From director Todd Phillips, War Dogs is surprisingly serious in tone.
Based off true events War Dogs follows David, a twenty-something American who has no idea what to do with his life. That is until he teams up with his eccentric school friend Erhaim and his business of selling military hardware to the US military. As the profits mount during President Bush’s war in Iraq, how far can they risk everything?
I don’t think I was in the right mindset for War Dogs. I had expected something of a satire, a more comedic turn on two young Americans failing to run guns across the Middle East. What I didn’t expect was a far more intense perspective on the war and how truly messed up the economy of running weapons really is.
A black comedy this certainly is, and even then it is surprisingly restrained. I may have chuckled a fair few times throughout, purely towards some of the writing which elevated it out of the escalating doom that these characters dig themselves into. A sort of Breaking Bad, only instead of making drugs we are selling guns.
Miles Teller plays David, a quiet young man who finds himself a father-to-be which pushes him into a partnership with Jonah Hill’s character Efraim, who has been making a small fortune for himself selling small items to the US military (and has a fondness for the movie Scarface) Together they manage to get into profits of hundreds of millions. But unlike the free-spirited Efraim, David has a partner, and much of the film’s drama is centred around David being pulled between her and Efraim; two sides of David’s conscience, effectively.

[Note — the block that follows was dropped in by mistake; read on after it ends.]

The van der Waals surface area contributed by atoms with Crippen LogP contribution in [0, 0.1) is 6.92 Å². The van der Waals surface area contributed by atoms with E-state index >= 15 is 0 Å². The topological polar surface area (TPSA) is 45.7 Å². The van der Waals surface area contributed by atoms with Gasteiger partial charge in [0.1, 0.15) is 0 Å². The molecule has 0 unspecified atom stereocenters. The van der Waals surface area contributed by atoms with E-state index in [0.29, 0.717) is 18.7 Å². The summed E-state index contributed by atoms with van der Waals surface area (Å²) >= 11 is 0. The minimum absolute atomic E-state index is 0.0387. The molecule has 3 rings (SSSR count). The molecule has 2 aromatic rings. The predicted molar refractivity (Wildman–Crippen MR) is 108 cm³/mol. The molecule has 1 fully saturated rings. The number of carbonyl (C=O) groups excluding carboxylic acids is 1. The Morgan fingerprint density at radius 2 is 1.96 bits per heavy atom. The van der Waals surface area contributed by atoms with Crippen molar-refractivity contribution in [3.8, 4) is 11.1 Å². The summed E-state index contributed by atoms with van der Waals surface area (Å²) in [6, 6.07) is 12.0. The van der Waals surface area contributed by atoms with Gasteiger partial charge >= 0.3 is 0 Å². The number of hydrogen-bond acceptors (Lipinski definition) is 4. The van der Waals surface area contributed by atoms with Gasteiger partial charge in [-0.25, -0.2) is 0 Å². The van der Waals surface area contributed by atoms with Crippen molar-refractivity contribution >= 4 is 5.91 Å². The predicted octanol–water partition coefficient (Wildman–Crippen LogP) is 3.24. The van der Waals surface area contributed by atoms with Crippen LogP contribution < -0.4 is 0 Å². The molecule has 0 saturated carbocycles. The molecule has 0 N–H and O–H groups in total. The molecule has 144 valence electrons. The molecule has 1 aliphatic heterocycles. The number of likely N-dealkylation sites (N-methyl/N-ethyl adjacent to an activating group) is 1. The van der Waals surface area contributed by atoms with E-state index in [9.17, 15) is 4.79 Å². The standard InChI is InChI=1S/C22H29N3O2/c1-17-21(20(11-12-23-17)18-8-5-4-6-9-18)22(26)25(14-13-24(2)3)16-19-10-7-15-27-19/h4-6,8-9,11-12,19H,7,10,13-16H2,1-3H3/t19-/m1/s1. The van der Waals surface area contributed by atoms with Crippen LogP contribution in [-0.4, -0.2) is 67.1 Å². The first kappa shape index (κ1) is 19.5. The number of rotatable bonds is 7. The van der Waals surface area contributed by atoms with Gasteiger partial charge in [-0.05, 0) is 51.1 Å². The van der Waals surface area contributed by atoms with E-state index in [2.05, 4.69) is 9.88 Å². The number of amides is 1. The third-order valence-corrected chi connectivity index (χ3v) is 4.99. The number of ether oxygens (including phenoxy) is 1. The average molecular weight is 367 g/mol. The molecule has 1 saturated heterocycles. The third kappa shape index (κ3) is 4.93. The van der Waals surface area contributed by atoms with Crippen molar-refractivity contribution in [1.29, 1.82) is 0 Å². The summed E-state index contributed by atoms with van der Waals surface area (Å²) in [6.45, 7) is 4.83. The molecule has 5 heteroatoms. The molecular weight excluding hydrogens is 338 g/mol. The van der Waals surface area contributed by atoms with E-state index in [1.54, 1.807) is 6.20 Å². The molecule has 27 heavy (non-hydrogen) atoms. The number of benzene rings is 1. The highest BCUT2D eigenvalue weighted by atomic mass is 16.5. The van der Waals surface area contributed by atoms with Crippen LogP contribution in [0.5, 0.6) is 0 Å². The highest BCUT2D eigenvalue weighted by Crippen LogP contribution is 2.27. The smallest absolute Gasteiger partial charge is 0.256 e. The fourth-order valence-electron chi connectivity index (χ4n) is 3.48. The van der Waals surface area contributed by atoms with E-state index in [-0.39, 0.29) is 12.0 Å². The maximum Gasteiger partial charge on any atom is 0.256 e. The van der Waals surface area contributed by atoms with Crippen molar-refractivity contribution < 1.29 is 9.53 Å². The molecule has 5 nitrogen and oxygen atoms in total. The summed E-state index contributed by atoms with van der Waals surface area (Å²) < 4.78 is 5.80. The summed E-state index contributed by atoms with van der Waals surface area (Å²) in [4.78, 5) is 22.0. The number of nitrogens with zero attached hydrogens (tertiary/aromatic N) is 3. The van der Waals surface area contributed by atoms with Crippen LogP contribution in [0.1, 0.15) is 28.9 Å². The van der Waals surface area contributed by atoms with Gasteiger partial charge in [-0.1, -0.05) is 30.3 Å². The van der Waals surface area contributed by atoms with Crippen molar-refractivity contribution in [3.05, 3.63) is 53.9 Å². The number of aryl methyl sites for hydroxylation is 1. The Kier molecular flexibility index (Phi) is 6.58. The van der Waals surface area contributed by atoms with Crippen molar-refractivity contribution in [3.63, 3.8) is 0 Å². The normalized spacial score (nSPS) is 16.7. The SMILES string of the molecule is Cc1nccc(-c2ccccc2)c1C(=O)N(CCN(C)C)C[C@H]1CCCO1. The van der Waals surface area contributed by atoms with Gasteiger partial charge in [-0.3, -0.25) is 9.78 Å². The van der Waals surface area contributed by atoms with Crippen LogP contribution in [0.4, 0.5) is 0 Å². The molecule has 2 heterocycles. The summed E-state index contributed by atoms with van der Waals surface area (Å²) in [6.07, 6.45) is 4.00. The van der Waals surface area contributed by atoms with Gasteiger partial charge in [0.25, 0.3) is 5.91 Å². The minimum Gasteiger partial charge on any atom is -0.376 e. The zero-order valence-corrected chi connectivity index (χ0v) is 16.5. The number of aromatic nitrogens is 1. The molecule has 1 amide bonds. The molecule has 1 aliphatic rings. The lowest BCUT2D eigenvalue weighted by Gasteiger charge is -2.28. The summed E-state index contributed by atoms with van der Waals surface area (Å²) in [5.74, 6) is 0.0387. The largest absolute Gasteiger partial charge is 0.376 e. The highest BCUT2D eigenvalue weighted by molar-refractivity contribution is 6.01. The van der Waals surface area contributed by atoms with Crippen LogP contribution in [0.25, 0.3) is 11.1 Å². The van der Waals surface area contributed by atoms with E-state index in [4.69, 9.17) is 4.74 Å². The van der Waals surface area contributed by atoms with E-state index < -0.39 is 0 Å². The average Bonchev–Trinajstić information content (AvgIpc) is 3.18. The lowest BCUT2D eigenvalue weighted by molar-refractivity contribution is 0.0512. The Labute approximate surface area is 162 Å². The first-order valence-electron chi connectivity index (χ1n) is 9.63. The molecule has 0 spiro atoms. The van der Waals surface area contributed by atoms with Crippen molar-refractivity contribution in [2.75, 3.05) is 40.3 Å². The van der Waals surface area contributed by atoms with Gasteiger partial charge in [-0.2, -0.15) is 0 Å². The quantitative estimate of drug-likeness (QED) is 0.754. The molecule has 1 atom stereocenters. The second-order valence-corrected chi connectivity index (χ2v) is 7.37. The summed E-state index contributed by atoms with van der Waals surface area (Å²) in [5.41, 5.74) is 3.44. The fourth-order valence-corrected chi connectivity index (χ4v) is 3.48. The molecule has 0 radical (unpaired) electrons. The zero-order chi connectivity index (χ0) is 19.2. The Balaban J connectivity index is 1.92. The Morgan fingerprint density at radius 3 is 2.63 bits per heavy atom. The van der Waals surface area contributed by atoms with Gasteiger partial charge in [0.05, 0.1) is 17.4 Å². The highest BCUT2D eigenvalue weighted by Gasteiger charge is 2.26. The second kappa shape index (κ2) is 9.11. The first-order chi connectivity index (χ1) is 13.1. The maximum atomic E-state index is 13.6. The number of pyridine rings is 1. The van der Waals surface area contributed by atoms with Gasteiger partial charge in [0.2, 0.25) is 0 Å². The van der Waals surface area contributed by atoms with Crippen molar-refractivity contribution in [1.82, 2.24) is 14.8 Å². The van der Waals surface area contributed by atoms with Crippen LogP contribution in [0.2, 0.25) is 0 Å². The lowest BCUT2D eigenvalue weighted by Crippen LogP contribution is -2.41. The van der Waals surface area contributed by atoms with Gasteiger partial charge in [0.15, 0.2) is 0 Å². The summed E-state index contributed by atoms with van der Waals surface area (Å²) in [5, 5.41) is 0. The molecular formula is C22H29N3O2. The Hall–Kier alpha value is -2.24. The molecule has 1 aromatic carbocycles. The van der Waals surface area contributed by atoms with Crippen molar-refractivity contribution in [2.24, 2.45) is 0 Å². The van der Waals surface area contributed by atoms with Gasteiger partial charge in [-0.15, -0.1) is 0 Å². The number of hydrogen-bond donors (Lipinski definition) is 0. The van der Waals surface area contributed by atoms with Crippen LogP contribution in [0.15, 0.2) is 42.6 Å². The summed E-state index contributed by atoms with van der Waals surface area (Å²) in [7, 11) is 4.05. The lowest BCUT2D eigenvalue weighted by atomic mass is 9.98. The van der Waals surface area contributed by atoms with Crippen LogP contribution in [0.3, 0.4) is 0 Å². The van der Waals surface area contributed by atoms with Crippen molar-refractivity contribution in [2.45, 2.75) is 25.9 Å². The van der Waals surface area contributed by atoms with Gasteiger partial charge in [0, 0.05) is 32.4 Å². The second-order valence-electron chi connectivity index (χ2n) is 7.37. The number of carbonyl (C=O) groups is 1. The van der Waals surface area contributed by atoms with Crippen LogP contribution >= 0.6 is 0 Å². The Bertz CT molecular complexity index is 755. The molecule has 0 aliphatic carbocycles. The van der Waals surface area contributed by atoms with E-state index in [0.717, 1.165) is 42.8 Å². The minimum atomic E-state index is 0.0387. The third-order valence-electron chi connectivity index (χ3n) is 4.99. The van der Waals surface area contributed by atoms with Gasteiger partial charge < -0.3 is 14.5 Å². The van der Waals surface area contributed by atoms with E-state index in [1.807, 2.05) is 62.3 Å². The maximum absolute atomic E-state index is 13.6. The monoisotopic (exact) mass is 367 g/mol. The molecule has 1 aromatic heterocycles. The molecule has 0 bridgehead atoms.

The third act is definitely where things get interesting and the characters come alive in fascinating ways; all very well performed by Hill and Teller (Miles Teller happily bouncing back from last year’s Fantastic Four). Jonah Hill is on fire in this film.
For a film being advertised as a comedy, thinking back on it, I cannot remember a particularly funny moment. This can be damning for the film when its advertised as something it isn’t (I railed against Flight for the same reason) but War Dogs is a decent film at heart; it is honest and effective at selling the characters and the escalation of this film is fantastic. You get exactly what is going to befall our two men. It is a well made movie through and through, and it is great to see Phillips progress out of straight comedies and into more mature subjects.
I would argue that David’s wife is sidelined a little; she flip-flops in her opinions of what he is doing and when they do meet at loggerheads, she’s always arguing the same thing. She didn’t mind getting an amazing high-rise apartment bought from funding the war!
It is a good film all and all, but it isn’t much of a comedy! So if you are expecting The Hangover with war satire, you aren’t going to get it. This is more Lord of War mixed with Breaking Bad.